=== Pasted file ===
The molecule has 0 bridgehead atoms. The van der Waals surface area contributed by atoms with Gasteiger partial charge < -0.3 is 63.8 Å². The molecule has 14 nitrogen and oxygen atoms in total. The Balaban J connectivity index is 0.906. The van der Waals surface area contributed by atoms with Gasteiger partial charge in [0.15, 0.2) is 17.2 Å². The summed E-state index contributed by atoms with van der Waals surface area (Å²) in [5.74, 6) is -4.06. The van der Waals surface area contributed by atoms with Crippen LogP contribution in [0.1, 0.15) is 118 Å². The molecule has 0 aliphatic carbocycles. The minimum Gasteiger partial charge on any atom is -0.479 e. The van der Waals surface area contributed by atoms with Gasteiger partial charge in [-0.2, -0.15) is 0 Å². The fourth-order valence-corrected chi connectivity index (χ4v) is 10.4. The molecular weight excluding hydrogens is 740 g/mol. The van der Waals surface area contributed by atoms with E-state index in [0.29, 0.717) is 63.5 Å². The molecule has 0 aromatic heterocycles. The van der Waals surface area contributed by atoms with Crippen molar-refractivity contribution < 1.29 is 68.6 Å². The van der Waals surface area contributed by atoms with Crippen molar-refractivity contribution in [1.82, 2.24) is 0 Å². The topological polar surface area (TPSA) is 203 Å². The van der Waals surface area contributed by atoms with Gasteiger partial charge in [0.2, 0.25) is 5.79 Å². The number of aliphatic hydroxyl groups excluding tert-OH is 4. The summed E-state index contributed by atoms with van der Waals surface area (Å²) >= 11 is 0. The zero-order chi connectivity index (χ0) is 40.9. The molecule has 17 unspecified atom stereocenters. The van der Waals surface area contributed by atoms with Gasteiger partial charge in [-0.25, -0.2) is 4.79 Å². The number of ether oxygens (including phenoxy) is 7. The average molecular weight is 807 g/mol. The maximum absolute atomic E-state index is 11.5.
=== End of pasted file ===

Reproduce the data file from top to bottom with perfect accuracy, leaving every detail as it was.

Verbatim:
The molecule has 0 bridgehead atoms. The van der Waals surface area contributed by atoms with Gasteiger partial charge < -0.3 is 63.8 Å². The molecule has 14 nitrogen and oxygen atoms in total. The Balaban J connectivity index is 0.906. The van der Waals surface area contributed by atoms with Gasteiger partial charge in [0.15, 0.2) is 17.2 Å². The summed E-state index contributed by atoms with van der Waals surface area (Å²) in [5.74, 6) is -4.06. The van der Waals surface area contributed by atoms with Crippen LogP contribution in [0.1, 0.15) is 118 Å². The molecule has 0 aliphatic carbocycles. The minimum Gasteiger partial charge on any atom is -0.479 e. The van der Waals surface area contributed by atoms with Gasteiger partial charge in [-0.2, -0.15) is 0 Å². The fourth-order valence-corrected chi connectivity index (χ4v) is 10.4. The molecular weight excluding hydrogens is 740 g/mol. The van der Waals surface area contributed by atoms with E-state index in [0.29, 0.717) is 63.5 Å². The molecule has 0 aromatic heterocycles. The van der Waals surface area contributed by atoms with Crippen molar-refractivity contribution < 1.29 is 68.6 Å². The van der Waals surface area contributed by atoms with Crippen molar-refractivity contribution in [1.82, 2.24) is 0 Å². The topological polar surface area (TPSA) is 203 Å². The van der Waals surface area contributed by atoms with Gasteiger partial charge in [0.2, 0.25) is 5.79 Å². The number of aliphatic hydroxyl groups excluding tert-OH is 4. The summed E-state index contributed by atoms with van der Waals surface area (Å²) >= 11 is 0. The zero-order chi connectivity index (χ0) is 40.9. The molecule has 17 unspecified atom stereocenters. The van der Waals surface area contributed by atoms with Gasteiger partial charge in [-0.25, -0.2) is 4.79 Å². The number of ether oxygens (including phenoxy) is 7. The average molecular weight is 807 g/mol. The maximum absolute atomic E-state index is 11.5.